Whenever you’re searching for something local in Maine, you’re sitting far off on the long tail of things. From pet stores to restaurants to barber shops, most times I’ve tried to find a local company on the web I find it nothing short of a miracle if I find anything at all, let alone the exact information I’m looking for.
Nothing made this regional obscurity more glaring than this week, when I desperately sought out concrete contractors in the area where I’m building a house. A so-called yellow and white pages directory on the web that shall remain nameless (okay, it was SuperPages) returned me results from hundreds of miles away, and some as far away as Massachusetts! Sorry, but I’m not entirely willing to take out a second mortgage just to get that truck up here.
Another problem that besets local results is the inability to differentiate qualitatively between entries. For many searches I’ve done, some that actually did return results for a variety of shops in an area, there was absolutely no way to compare the listings against each other. Now, I know this is shooting high — after all, you can’t expect this even from regular yellow pages — but impatient web searchers, of which I am often one, don’t want to have to take ten comparable looking listings and call up every single one of them to determine which will be the best match for their needs. Even if it’s only a scant amount of information, any site that had even the remotest web presence got immediate preference over a site with a phone number and address only.
This may be a terrifically unfair methodology — both for me and the service professionals I’m looking for — but I fear that’s just how the web works. Which wouldn’t be a big deal, except for the reality that the web is rapidly becoming the first thing potential customers use when looking for goods or services. Consumers expect that the web is going to have up to date information about whatever possible service they can imagine, overlooking any resources made available by traditional media, and sometimes even by word of mouth. So your competitor, who may have a vastly inferior product, but a website made by a friend-of-a-friend, is getting qualified leads by default. It’s ugly, but utter reality.
So now it’s time to get to the good stuff. Here’s some things you can do to maximize your business’ exposure for local search results with hardly dropping a dime:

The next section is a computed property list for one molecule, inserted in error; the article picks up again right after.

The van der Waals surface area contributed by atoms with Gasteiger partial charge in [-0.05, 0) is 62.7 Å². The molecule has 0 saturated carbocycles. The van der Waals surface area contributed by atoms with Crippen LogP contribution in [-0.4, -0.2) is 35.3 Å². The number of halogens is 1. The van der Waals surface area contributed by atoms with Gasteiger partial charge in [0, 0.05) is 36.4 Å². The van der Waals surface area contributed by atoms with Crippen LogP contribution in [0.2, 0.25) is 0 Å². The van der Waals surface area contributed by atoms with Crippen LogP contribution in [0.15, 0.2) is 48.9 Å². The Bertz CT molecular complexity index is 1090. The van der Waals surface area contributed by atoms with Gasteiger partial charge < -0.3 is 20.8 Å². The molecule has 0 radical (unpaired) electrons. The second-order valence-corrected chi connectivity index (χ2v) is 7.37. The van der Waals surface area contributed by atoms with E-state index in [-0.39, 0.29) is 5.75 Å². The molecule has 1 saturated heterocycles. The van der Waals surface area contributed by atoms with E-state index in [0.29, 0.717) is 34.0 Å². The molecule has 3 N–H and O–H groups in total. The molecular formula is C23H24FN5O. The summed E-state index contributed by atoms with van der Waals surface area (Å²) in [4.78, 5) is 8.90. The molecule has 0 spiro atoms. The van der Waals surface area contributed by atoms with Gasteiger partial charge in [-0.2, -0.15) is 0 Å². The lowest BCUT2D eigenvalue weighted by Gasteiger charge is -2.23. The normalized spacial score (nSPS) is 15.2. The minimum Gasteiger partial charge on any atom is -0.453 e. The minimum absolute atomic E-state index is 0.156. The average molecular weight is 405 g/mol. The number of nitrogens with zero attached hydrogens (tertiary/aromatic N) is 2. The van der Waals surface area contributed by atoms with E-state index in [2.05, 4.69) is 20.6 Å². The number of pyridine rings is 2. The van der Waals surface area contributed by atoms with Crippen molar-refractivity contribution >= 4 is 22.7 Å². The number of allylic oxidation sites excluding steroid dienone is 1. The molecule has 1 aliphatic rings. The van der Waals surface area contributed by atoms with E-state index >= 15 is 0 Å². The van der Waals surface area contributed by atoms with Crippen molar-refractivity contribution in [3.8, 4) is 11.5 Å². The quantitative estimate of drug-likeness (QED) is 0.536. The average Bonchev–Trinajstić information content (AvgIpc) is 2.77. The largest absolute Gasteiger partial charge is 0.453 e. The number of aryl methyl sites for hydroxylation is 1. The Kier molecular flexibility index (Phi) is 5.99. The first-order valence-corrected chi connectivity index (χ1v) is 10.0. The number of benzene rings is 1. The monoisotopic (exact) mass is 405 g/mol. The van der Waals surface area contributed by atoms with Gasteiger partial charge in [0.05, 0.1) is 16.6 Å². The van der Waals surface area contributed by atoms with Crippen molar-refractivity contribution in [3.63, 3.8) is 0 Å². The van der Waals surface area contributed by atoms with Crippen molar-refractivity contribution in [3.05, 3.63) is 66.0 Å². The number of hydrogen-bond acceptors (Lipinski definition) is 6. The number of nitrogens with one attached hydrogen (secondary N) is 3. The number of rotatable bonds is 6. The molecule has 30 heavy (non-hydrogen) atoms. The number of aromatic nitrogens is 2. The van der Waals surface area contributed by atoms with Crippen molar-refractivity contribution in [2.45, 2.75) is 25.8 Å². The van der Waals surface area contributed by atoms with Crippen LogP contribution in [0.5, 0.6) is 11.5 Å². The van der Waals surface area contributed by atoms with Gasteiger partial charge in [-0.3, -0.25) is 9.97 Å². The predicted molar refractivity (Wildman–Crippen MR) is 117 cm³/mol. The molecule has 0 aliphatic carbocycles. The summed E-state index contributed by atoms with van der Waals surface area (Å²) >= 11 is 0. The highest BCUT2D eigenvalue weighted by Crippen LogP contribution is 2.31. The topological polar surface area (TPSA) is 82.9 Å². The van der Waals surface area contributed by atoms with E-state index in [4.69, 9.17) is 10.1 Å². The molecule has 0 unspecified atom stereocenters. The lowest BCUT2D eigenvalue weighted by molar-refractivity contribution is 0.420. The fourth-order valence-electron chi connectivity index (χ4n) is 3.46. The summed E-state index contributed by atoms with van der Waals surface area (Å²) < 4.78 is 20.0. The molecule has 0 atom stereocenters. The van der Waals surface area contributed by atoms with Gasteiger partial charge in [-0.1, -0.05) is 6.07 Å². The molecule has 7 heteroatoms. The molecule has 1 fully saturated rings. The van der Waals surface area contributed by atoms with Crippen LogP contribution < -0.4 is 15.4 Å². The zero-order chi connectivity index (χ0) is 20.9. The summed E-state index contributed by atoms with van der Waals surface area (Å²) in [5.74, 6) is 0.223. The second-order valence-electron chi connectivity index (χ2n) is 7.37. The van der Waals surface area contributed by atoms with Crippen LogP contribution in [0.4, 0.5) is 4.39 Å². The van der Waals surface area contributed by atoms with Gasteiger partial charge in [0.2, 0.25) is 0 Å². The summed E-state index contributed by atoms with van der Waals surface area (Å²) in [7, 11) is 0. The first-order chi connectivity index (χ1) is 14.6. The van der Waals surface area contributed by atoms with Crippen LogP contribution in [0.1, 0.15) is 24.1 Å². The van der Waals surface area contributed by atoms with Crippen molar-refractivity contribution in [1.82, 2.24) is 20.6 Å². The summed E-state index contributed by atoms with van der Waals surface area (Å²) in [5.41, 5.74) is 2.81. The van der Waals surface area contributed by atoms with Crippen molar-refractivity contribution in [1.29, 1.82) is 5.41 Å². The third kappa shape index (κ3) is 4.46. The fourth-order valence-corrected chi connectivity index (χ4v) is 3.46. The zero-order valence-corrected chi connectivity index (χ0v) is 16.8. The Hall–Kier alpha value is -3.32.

- Sign up for Google Local Business Center to see if you have a listing, updating or adding it either way. It may be creepy how much information Google is collecting about, well, everyone, but a proper entry here may get you a listing ABOVE the #1 search results — even without a website!
- Make sure your address is listed on your web site. It seems obvious, but many companies have a site which talks about their services without talking about where they are or the regions they serve. While you’re at it, make sure your preferred keywords are in there, too.
- In addition to your address, write a page specifically about your local area, and another with directions written in colloquial language using landmarks for how to find your location rather than obtuse language pulled from Mapquest.
- Put in other information too. Phone number, hours of business, services/products offered, etc. Google happens to like the item: description form, such as phone: 123-4350-430. It may seem awkward to cater to search engines, but regular people will understand it and get benefit, too.
- Get some reviews. This is a tricky and contentious one, as the ability of people to either write angelic content about themselves or devilish ones about their competitors has very limited restriction on the Internet. Yet, search engines use this information to rank you (and I admit, as a consumer, I sure read them). The best suggestion I have is solicit your guests, patrons, or clients to write a review for you on sites like TripAdvisor, CitySearch, Yahoo Local, or whatever directories may be pertinent to your industry.
These tips may only take a couple of hours to set up, but will go a long way to improving the ability of search engines to figure out where and what you do, and help your customers learn that information easier as well. Which is the reason, above all else, why you should care about local search.